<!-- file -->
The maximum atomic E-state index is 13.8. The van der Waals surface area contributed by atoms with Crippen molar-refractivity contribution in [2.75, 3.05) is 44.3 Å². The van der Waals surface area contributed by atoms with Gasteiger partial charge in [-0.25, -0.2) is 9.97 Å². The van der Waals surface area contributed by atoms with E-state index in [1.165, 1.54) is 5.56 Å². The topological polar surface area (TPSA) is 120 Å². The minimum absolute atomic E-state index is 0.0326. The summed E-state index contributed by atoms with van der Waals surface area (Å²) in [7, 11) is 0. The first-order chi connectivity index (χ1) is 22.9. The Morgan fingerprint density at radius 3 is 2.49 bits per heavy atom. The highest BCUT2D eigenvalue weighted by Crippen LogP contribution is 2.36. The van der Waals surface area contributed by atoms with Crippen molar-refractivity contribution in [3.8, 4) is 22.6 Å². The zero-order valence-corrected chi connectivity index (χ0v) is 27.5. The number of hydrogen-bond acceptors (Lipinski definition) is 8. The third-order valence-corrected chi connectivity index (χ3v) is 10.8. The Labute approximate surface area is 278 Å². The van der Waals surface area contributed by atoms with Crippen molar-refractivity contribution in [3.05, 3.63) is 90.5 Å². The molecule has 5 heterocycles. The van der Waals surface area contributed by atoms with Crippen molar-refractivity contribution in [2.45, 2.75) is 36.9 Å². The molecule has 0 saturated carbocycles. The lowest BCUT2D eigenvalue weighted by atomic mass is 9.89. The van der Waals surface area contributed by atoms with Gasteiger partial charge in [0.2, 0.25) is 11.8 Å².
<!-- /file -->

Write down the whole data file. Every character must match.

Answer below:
The maximum atomic E-state index is 13.8. The van der Waals surface area contributed by atoms with Crippen molar-refractivity contribution in [2.75, 3.05) is 44.3 Å². The van der Waals surface area contributed by atoms with Gasteiger partial charge in [-0.25, -0.2) is 9.97 Å². The van der Waals surface area contributed by atoms with E-state index in [1.165, 1.54) is 5.56 Å². The topological polar surface area (TPSA) is 120 Å². The minimum absolute atomic E-state index is 0.0326. The summed E-state index contributed by atoms with van der Waals surface area (Å²) in [7, 11) is 0. The first-order chi connectivity index (χ1) is 22.9. The Morgan fingerprint density at radius 3 is 2.49 bits per heavy atom. The highest BCUT2D eigenvalue weighted by Crippen LogP contribution is 2.36. The van der Waals surface area contributed by atoms with Crippen molar-refractivity contribution in [3.8, 4) is 22.6 Å². The zero-order valence-corrected chi connectivity index (χ0v) is 27.5. The number of hydrogen-bond acceptors (Lipinski definition) is 8. The third-order valence-corrected chi connectivity index (χ3v) is 10.8. The Labute approximate surface area is 278 Å². The van der Waals surface area contributed by atoms with Crippen molar-refractivity contribution in [3.05, 3.63) is 90.5 Å². The molecule has 5 heterocycles. The van der Waals surface area contributed by atoms with Crippen molar-refractivity contribution in [2.45, 2.75) is 36.9 Å². The molecule has 0 saturated carbocycles. The lowest BCUT2D eigenvalue weighted by atomic mass is 9.89. The van der Waals surface area contributed by atoms with Gasteiger partial charge in [0.2, 0.25) is 11.8 Å².